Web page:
Several House Republicans are helping to pay the legal bills of a top political adviser to Majority Leader Tom Delay (R-Texas) who is under indictment in Texas on money-laundering charges.
Between November and December 2004, Lone Star State Reps. Michael Burgess and Michael Conaway each donated $5,000 from their campaign accounts to the Texas Justice Legal Defense Fund, a private non-charitable trust that was established late last year to aid embattled DeLay operative Jim Ellis.
Ellis, a former adviser to Texans for a Republican Majority, a political action committee DeLay founded in 2001, was indicted by an Austin grand jury in September 2004 for allegedly helping funnel hundreds of thousands of dollars in corporate funds through the PAC to benefit several GOP candidates running for the Texas state Legislature. It is illegal in Texas to use corporate funds for state candidates’ campaigns.
TRMPAC was instrumental in the GOP’s successful effort in 2002 to take back control of the Texas state House for the first time since Reconstruction — a move that opened the door to Republican redistricting efforts in the state and helped the GOP net five U.S. House seats in Texas.
While Ellis has maintained his innocence, GOP lawmakers have been generous in offering financial support to the GOP operative — who still runs DeLay’s political action committee, Americans for a Republican Majority. Ellis earned $6,400 for his services in January alone, according to ARMPAC’s filings with the FEC.
Rep. Tom Feeney (R-Fla.) donated $1,000 to the fund in December, and Majority Whip Roy Blunt (Mo.) made a $10,000 contribution to the fund in January through his leadership PAC, the Rely On Your Beliefs Fund. Rep. Ralph Regula (R-Ohio) also made a $1,000 donation from his leadership PAC at the end of January. Regula had been a candidate to become the next chairman of the Appropriations Committee but was beaten out in early January.
Blunt, Regula, Feeney and Burgess are among the dozens of House Members who’ve helped financially boost DeLay’s own legal defense fund, which according to Public Citizen has raised more than $990,000 since it was founded in 2000.
On July 14, 2004, Blunt gave two separate $5,000 donations to the Tom DeLay Legal Expense Trust — one from his re-election account and the other from his leadership PAC. Two days earlier, Burgess contributed $5,000 from his campaign account to DeLay’s legal expense fund. Feeney’s campaign gave $5,000 to the DeLay fund in late November, and CARE, Regula’s leadership PAC, kicked in $5,000 in late October of 2004.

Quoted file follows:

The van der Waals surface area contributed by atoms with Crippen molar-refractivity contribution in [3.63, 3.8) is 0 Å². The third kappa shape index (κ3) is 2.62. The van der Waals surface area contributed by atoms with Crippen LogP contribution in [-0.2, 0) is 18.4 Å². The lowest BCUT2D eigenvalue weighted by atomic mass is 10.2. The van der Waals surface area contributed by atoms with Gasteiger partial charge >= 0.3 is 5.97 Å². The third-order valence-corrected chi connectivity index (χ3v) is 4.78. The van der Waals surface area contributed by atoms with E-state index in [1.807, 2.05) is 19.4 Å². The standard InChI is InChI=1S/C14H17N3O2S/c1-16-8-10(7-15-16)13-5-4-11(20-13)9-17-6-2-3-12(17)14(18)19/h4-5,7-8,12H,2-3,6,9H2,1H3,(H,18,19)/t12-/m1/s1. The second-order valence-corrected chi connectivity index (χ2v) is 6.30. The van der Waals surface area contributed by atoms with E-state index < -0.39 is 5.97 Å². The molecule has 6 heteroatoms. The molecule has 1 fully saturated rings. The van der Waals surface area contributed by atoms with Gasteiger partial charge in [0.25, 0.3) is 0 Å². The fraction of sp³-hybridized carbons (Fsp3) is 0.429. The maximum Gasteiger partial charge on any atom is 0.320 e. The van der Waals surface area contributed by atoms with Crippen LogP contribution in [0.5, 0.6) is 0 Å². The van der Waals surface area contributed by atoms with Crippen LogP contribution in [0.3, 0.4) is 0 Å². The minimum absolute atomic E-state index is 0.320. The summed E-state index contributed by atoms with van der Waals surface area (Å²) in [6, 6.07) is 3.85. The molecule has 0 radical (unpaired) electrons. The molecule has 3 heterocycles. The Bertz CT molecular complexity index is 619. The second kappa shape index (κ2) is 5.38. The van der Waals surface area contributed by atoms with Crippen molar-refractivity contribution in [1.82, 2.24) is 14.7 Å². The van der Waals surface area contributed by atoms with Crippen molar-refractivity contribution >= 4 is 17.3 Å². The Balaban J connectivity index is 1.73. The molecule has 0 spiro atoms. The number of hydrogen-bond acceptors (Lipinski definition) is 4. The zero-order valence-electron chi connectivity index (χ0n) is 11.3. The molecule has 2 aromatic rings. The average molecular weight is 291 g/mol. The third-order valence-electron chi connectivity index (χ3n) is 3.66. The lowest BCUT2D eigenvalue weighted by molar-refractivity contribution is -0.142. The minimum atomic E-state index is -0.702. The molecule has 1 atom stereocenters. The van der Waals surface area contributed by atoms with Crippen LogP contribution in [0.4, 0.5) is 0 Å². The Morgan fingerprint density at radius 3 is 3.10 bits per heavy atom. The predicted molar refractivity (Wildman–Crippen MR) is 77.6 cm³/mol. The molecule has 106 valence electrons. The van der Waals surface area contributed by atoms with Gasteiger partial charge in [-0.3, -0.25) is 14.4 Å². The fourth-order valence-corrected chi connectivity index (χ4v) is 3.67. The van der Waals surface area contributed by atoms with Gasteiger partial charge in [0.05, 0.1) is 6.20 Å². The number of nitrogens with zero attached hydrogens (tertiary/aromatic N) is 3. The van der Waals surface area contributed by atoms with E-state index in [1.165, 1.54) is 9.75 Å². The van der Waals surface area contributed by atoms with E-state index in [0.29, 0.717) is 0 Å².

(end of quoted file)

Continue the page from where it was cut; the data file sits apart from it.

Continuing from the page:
According to Public Citizen, former Members of Congress and their PACs have contributed 35 percent of the entire amount that DeLay’s legal expense trust has collected since its inception, and Blunt is one of the most generous donors, giving $20,000 in the past four years.
The $22,000 worth of donations for Ellis’ benefit were disclosed in the Members’ campaign finance reports filed with the FEC, although it is still unclear how much the Texas Justice Legal Defense Fund has actually raised. Private trusts are not required to publicly disclose their contributors or expenses.
The donations from the campaigns were sent to San Antonio law firm Nicholas and Barrerra, which is handling the administration of the defense fund. According to press accounts, Roy R. Barrerra Jr. circulated a letter in elite Washington circles last year to summon donations to the fund, for which he serves as trustee.
Ellis did not respond to a message left on his home phone. His lawyer, J.D. Pauerstein, also did not respond to requests for comment on Monday.
Following their indictments last fall, the names of both Ellis and John Colyandro, TRMPAC’s former executive director, were dropped from a related civil suit brought by several Texas Democrats who ran for office in 2002. Those candidates believe that TRMPAC’s spending doomed their races and are seeking more than $1 million in damages.
That case was heard last week in an Austin courthouse, and a ruling is expected in the next several weeks. Preliminary arguments in the criminal case, meanwhile, could begin as early as next month.